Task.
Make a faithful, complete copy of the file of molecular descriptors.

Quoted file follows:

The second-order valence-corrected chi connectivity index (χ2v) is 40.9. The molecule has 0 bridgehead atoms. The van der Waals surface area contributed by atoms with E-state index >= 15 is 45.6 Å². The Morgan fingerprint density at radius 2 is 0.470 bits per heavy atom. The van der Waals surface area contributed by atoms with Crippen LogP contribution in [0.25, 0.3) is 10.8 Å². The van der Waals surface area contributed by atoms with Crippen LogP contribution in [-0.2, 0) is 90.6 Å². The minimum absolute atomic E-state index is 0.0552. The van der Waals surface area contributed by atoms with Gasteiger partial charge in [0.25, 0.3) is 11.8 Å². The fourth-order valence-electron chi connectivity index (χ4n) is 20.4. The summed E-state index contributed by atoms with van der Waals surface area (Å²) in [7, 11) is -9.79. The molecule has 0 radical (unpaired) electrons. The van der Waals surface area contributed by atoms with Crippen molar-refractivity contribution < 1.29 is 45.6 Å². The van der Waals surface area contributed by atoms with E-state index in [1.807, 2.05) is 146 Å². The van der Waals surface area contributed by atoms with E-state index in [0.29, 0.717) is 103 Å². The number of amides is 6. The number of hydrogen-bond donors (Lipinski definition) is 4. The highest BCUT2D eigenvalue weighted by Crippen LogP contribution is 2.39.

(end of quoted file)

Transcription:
The second-order valence-corrected chi connectivity index (χ2v) is 40.9. The molecule has 0 bridgehead atoms. The van der Waals surface area contributed by atoms with E-state index >= 15 is 45.6 Å². The Morgan fingerprint density at radius 2 is 0.470 bits per heavy atom. The van der Waals surface area contributed by atoms with Crippen LogP contribution in [0.25, 0.3) is 10.8 Å². The van der Waals surface area contributed by atoms with Crippen LogP contribution in [-0.2, 0) is 90.6 Å². The minimum absolute atomic E-state index is 0.0552. The van der Waals surface area contributed by atoms with Gasteiger partial charge in [0.25, 0.3) is 11.8 Å². The fourth-order valence-electron chi connectivity index (χ4n) is 20.4. The summed E-state index contributed by atoms with van der Waals surface area (Å²) in [7, 11) is -9.79. The molecule has 0 radical (unpaired) electrons. The van der Waals surface area contributed by atoms with Crippen molar-refractivity contribution < 1.29 is 45.6 Å². The van der Waals surface area contributed by atoms with E-state index in [1.807, 2.05) is 146 Å². The van der Waals surface area contributed by atoms with E-state index in [0.29, 0.717) is 103 Å². The number of amides is 6. The number of hydrogen-bond donors (Lipinski definition) is 4. The highest BCUT2D eigenvalue weighted by Crippen LogP contribution is 2.39.